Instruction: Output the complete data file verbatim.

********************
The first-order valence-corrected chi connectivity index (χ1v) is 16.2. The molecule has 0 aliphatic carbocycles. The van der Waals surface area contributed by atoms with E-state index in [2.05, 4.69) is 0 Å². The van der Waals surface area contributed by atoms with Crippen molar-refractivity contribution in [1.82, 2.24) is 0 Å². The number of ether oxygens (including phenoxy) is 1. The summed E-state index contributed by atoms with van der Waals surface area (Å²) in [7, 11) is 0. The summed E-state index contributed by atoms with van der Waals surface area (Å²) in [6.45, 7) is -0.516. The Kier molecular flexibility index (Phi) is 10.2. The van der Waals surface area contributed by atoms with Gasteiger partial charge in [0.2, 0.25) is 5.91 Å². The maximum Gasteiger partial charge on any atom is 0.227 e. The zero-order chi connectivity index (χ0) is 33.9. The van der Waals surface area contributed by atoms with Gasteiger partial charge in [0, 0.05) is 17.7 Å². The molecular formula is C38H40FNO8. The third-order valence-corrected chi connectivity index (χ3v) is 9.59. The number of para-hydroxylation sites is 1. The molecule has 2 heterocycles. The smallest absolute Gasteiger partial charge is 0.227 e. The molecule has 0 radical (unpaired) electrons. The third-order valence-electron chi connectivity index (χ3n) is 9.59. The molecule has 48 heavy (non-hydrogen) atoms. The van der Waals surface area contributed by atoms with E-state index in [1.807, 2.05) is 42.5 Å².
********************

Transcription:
The first-order valence-corrected chi connectivity index (χ1v) is 16.2. The molecule has 0 aliphatic carbocycles. The van der Waals surface area contributed by atoms with E-state index in [2.05, 4.69) is 0 Å². The van der Waals surface area contributed by atoms with Crippen molar-refractivity contribution in [1.82, 2.24) is 0 Å². The number of ether oxygens (including phenoxy) is 1. The summed E-state index contributed by atoms with van der Waals surface area (Å²) in [7, 11) is 0. The summed E-state index contributed by atoms with van der Waals surface area (Å²) in [6.45, 7) is -0.516. The Kier molecular flexibility index (Phi) is 10.2. The van der Waals surface area contributed by atoms with Gasteiger partial charge in [0.2, 0.25) is 5.91 Å². The maximum Gasteiger partial charge on any atom is 0.227 e. The zero-order chi connectivity index (χ0) is 33.9. The van der Waals surface area contributed by atoms with Gasteiger partial charge in [0, 0.05) is 17.7 Å². The molecular formula is C38H40FNO8. The third-order valence-corrected chi connectivity index (χ3v) is 9.59. The number of para-hydroxylation sites is 1. The molecule has 2 heterocycles. The smallest absolute Gasteiger partial charge is 0.227 e. The molecule has 0 radical (unpaired) electrons. The third-order valence-electron chi connectivity index (χ3n) is 9.59. The molecule has 48 heavy (non-hydrogen) atoms. The van der Waals surface area contributed by atoms with E-state index in [1.807, 2.05) is 42.5 Å².